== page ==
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U.S. SEC demands $168.9M from seven B.C. residents in massive stock fraud case

The U.S. Securities and Exchange Commission has issued monetary orders to a federal court in Boston against five British Columbians found liable of committing and facilitating stock fraud.
fred sharp
Fred Sharp, seen here in an undated short film moonlighting as an actor, has been criminally charged of securities fraud and conspiracy to commit fraud in the United States.

The U.S. Securities and Exchange Commission has added to its growing list of monetary orders against several British Columbians found liable of committing a complex stock fraud scheme involving hundreds of millions of dollars’ worth of shares in American companies.

In total, in Canadian dollars at today’s exchange rate, the commission now intends to take at least $168.9 million out of the pockets of those residing in B.C., should the regulator’s most recent repayment and penalty orders be approved by a federal court judge in the District of Massachusetts.

Last month, the commission demanded US$68.1 million total from five Lower Mainland residents found to have committed fraud in civil judgments in fall 2023: Courtney Kelln of Surrey; Paul Sexton of Anmore; Yvonne Gasarch of Richmond; Jackson Friesen of Delta; and Mike Veldhuis of Vancouver.

The demands are in addition to three previously secured monetary judgments totalling US$68.3 million against two other B.C. residents and one former B.C. resident now residing in California: Graham Taylor of Vancouver is to pay the commission US$5 million after reaching a settlement in January 2023, in which he neither admitted or denied the allegations against him; Avtar Dhillon, a former B.C. resident who now resides in Long Beach, Calif. owes US$10.4 million after admitting to fraud. Dhillon now faces jail sentencing in a parallel criminal case wherein he's been found guilty.

The largest final monetary order, for US$52.9 million, is against West Vancouver resident Fred Sharp — the man the commission claimed was the “mastermind” of the “sophisticated, multiyear, multi-national attack on the United States financial markets and retail United States investors."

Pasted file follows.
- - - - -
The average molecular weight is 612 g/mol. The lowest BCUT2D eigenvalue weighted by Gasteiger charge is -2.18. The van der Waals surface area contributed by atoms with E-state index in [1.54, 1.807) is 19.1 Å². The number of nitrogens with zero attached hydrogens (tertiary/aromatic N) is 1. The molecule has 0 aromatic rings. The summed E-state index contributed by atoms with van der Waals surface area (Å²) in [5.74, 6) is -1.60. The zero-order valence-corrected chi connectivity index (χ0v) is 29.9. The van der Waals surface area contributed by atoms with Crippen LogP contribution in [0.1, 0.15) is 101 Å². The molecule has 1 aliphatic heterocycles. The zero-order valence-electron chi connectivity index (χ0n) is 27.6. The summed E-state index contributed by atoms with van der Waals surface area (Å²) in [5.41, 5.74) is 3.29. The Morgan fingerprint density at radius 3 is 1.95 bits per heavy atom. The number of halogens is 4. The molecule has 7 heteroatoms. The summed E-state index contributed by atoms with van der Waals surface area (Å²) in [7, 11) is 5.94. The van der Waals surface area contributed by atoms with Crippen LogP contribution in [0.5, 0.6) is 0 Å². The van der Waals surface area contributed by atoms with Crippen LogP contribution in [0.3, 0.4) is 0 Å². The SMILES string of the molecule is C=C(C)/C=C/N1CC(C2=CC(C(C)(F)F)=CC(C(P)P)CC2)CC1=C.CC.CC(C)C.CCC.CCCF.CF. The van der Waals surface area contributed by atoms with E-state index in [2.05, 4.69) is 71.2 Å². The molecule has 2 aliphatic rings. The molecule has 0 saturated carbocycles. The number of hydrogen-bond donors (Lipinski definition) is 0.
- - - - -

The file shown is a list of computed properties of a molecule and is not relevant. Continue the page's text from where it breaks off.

The commission filed numerous complaints against B.C. residents starting in August 2021, that collectively outlined a scheme involving over $1 billion worth of stock trades in over 100 public companies between 2012 and 2020. 

Sharp, who faces a criminal indictment for his part, administered multiple networks of people in control of public companies, or “control groups,” who set off to defraud investors by manipulating shares of those companies by heavily marketing them to investors, the commission alleged.

The so-called “Sharp Group,” led by Sharp and administered by Kelln and Gasarch, sold the shares via offshore trading platforms.

The administrative services included creating a global network of offshore shell companies to conceal beneficial ownership of stock, arranging stock transfers and money transmittals, and providing encrypted accounting and communications systems, the commission noted in its various complaints.

Sharp dubbed himself “Bond” in an encrypted communication system called “Q” that used “X phones.”

In one example the commission had alleged Sharp moved $7 million through Marshall Islands accounts under the name of his wife's tennis coach.